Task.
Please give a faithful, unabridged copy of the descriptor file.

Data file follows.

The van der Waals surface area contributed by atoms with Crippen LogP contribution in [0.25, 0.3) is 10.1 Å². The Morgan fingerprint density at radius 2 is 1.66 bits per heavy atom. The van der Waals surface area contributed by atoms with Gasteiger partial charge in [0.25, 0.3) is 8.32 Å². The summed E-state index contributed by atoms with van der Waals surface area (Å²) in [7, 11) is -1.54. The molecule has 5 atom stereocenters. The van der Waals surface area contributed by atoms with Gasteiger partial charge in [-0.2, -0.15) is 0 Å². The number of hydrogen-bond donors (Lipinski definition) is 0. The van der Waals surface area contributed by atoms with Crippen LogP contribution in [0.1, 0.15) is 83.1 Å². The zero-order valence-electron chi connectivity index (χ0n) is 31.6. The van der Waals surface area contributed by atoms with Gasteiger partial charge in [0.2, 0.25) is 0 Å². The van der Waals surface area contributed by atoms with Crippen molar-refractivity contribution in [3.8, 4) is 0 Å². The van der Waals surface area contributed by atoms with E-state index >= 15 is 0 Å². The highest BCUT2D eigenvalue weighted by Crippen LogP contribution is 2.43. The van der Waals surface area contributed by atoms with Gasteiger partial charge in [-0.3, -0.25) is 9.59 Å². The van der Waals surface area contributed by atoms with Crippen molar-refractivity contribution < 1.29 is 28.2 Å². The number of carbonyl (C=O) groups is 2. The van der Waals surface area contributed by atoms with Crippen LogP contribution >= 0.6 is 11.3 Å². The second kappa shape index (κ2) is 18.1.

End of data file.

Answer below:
The van der Waals surface area contributed by atoms with Crippen LogP contribution in [0.25, 0.3) is 10.1 Å². The Morgan fingerprint density at radius 2 is 1.66 bits per heavy atom. The van der Waals surface area contributed by atoms with Gasteiger partial charge in [0.25, 0.3) is 8.32 Å². The summed E-state index contributed by atoms with van der Waals surface area (Å²) in [7, 11) is -1.54. The molecule has 5 atom stereocenters. The van der Waals surface area contributed by atoms with Gasteiger partial charge in [-0.2, -0.15) is 0 Å². The number of hydrogen-bond donors (Lipinski definition) is 0. The van der Waals surface area contributed by atoms with Crippen LogP contribution in [0.1, 0.15) is 83.1 Å². The zero-order valence-electron chi connectivity index (χ0n) is 31.6. The van der Waals surface area contributed by atoms with Gasteiger partial charge in [0.2, 0.25) is 0 Å². The van der Waals surface area contributed by atoms with Crippen molar-refractivity contribution in [3.8, 4) is 0 Å². The van der Waals surface area contributed by atoms with E-state index >= 15 is 0 Å². The highest BCUT2D eigenvalue weighted by Crippen LogP contribution is 2.43. The van der Waals surface area contributed by atoms with Gasteiger partial charge in [-0.3, -0.25) is 9.59 Å². The van der Waals surface area contributed by atoms with Crippen molar-refractivity contribution < 1.29 is 28.2 Å². The number of carbonyl (C=O) groups is 2. The van der Waals surface area contributed by atoms with Crippen LogP contribution >= 0.6 is 11.3 Å². The second kappa shape index (κ2) is 18.1.